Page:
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Capturing a younger audience

The rationale of some aficionados to justify musical monstrosities with a veneer of flamenco is that they’re great to make young people discover this Andalusian art form.

The rationale of some aficionados to justify musical monstrosities with a veneer of flamenco is that they’re great to make young people discover this Andalusian art form. An art form, a musical genre, which has been performed in public for over two centuries and has existed for even longer, so it’s hard to conceive that there are young people in Spain who have never heard of flamenco, and if that were the case, it would be because they have other interests, such as sports or martial arts.

I myself became interested in flamenco due to artists other than Juan TalegaLa PerrataAntonio MairenaEl Borrico de Jerez or La Periñaca. I was hooked by younger artists such as MorenteCamarónTurroneroChiquetete and El Chozas de Sevilla, not by the pop-rumbas of Manolo Escobar or Peret. Later, I learned to admire the above-mentioned masters of traditional flamenco, the so-called “pures” or “rancios” (“grouches”) and I became a die-hard fan of Mairena. Later on, as many readers know, I became a dissenter of mairenismo, but I’ll write about that another day, because the Christmas season is upon us and we all yearn for peace.

How many young people did Camarón hook into flamenco in the 70s and 80s? Tens of thousands, or even hundreds of thousands. Yet, Camarón wasn’t just a singer who aspired to become a cantaor, but a kid who was born with the gifts of pellizcojonduracompás and emotion. There are recordings of this genius when he was just a teenager and it was something that would have made Manuel TorresJuan Mojama and El Gloria proud. Camarón was a true revolutionary of cante, not one made up by national newspapers and radio stations. The same goes for Paco de Lucía and Manolo Sanlúcar in flamenco guitar or Farruco and Mario Maya in baile.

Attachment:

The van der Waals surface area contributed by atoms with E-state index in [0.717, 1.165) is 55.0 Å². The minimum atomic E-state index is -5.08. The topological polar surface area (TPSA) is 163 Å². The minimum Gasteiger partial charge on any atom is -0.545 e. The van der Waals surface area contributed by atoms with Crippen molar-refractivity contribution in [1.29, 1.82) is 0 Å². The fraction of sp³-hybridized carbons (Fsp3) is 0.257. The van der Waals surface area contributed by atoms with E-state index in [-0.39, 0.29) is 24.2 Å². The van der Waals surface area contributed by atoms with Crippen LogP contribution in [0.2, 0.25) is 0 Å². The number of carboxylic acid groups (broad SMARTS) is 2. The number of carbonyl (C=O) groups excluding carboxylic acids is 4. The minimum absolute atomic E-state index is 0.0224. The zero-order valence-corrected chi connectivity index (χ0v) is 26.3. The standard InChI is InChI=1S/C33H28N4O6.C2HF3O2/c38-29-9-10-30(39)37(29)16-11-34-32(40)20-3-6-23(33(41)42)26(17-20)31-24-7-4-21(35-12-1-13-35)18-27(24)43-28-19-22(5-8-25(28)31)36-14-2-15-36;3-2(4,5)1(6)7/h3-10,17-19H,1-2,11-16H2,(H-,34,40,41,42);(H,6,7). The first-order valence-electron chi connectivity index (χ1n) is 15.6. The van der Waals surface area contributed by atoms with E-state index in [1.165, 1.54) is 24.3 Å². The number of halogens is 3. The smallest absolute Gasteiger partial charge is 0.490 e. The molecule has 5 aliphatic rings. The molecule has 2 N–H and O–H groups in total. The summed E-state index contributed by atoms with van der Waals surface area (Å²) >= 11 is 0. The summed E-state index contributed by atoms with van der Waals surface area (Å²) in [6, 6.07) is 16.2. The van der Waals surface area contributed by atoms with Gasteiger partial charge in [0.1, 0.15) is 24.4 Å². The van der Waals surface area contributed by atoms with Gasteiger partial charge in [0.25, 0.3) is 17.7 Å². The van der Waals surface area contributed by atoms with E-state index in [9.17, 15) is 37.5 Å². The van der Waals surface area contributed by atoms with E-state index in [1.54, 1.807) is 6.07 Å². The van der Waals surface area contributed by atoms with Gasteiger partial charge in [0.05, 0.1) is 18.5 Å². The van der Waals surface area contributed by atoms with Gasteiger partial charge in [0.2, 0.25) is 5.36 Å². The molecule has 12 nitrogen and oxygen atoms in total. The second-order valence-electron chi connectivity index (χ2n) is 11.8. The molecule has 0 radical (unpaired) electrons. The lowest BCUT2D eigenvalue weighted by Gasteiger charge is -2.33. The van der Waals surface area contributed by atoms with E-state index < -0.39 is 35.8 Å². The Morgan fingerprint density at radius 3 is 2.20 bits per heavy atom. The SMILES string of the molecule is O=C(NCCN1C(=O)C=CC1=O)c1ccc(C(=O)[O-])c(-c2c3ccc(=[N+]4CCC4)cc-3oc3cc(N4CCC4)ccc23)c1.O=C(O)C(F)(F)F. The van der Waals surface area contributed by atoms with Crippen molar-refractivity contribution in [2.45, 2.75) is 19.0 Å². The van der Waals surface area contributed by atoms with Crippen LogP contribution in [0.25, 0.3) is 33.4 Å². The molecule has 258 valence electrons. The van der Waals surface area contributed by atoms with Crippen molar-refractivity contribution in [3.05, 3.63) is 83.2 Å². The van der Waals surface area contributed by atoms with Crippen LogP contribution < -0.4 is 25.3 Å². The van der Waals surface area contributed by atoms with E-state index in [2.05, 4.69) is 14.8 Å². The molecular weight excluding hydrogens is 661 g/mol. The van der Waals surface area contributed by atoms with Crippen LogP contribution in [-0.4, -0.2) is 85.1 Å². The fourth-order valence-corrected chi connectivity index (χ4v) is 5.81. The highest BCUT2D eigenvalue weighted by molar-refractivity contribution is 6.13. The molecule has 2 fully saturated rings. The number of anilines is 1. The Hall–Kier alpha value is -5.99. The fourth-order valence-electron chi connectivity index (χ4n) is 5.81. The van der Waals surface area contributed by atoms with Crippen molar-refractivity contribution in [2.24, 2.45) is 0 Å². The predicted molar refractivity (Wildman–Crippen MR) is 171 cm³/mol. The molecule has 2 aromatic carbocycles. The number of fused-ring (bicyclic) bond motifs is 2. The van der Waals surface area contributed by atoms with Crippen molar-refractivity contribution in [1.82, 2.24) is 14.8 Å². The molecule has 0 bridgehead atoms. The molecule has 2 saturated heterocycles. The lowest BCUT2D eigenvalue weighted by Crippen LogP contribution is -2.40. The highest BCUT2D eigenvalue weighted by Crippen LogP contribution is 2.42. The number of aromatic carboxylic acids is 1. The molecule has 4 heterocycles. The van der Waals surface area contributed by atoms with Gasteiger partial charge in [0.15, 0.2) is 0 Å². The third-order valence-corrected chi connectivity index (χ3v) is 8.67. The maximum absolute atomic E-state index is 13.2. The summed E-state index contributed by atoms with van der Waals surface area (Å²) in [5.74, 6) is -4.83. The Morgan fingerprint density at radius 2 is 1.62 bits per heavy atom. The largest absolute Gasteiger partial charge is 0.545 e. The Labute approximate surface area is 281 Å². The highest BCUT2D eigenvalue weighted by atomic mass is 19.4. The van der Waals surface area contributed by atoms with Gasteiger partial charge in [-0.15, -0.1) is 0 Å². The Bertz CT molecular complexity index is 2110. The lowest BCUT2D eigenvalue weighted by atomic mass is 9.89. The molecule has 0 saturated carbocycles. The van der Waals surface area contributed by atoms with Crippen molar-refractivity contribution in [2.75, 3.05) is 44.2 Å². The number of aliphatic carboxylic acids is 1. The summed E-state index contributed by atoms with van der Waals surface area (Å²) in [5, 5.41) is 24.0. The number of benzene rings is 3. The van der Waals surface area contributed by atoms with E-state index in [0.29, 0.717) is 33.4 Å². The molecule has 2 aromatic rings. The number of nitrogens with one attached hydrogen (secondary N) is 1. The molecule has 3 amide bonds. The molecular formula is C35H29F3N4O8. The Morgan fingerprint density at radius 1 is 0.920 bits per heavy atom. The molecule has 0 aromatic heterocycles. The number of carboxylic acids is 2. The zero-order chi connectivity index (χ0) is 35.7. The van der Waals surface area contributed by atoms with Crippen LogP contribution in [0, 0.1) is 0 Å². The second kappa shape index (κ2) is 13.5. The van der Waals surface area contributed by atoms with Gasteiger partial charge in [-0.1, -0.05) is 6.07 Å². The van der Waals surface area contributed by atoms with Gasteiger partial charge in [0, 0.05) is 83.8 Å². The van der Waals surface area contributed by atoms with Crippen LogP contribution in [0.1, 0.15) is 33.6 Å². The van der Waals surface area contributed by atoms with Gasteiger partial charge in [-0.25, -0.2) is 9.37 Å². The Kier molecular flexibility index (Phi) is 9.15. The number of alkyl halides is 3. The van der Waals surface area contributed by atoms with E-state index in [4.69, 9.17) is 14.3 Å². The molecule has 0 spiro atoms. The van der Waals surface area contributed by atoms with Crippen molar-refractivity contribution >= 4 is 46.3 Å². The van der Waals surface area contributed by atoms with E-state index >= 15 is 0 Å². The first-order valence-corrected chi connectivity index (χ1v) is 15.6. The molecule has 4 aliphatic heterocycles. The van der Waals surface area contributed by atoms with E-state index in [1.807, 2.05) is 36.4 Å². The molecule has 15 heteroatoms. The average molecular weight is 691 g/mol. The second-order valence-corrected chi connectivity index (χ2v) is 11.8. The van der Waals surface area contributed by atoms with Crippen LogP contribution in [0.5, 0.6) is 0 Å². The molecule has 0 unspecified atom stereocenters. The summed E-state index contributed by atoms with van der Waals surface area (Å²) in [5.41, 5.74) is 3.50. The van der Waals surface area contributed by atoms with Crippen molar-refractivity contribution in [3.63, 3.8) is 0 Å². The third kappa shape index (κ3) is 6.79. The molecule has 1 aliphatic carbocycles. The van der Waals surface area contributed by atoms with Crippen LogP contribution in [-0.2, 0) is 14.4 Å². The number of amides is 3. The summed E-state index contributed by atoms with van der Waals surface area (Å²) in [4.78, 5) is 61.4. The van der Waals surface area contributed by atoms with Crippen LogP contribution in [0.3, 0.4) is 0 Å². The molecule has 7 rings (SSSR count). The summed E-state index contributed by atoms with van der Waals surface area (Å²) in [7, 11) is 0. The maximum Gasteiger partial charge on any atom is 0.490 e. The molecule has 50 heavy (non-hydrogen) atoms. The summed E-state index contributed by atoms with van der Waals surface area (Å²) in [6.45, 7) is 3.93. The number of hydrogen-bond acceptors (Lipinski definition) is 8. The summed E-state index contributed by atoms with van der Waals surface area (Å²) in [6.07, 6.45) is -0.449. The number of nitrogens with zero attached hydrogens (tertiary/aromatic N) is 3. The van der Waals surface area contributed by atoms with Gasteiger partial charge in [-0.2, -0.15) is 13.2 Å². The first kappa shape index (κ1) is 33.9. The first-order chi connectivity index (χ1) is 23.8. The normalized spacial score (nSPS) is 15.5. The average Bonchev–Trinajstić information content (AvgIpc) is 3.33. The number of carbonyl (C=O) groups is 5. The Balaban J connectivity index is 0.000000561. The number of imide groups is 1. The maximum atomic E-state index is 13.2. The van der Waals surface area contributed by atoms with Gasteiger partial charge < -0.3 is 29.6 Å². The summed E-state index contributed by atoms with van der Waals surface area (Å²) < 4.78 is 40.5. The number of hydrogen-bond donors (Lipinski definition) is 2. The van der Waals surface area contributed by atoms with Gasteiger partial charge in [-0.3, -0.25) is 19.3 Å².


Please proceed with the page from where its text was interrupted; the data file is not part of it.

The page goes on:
Is it really necessary to have a pop or rock singer in flamenco to create a revolution? Aren’t Antonio ReyesJesús MéndezRancapino hijoPedro el GranaínoEstrella MorenteSamuel SerranoIsrael FernándezEzequiel BenítezToñi Fernández, Manuel de la Tomasa, El Boleco or El Purili good enough? Apparently, no.

It seems as if we’re waiting for some alien to come and fix flamenco, as if what we already have was worthless. As if the treasure that is the legacy of the great masters, which should be eternal, wasn’t worth anything, either. In my opinion, Tomás PavónChacón or Isabelita de Jerez are still modern and are also very important role models for new artists. There is no need for a pop artists to sing flamenco-ish songs in order to make the young people of Andalusia interested in flamenco.

I couldn’t care less about the fact that cante jondo is not mainstream, as some people wish. Is not enough filling theaters and summer festivals with flamenco aficionados? Apparently, it’s not enough. It seems like we must now fill stadiums and wide-open fairgrounds. It also seems like we have to compete with all mainstream genres from all over the world. If we keep this mindset, in twenty of thirty years no one will want to listen to a cantaor accompanied by a flamenco guitar, which is the best way to enjoy true cante, until proven otherwise.

Translated by P. Young


Arahal, Sevilla, 1958. Crítico de flamenco, periodista y escritor. 40 años de investigación flamenca en El Correo de Andalucía. Autor de biografías de la Niña de los Peines, Carbonerillo, Manuel Escacena, Tomás Pavón, Fernando el de Triana, Manuel Gerena, Canario de Álora...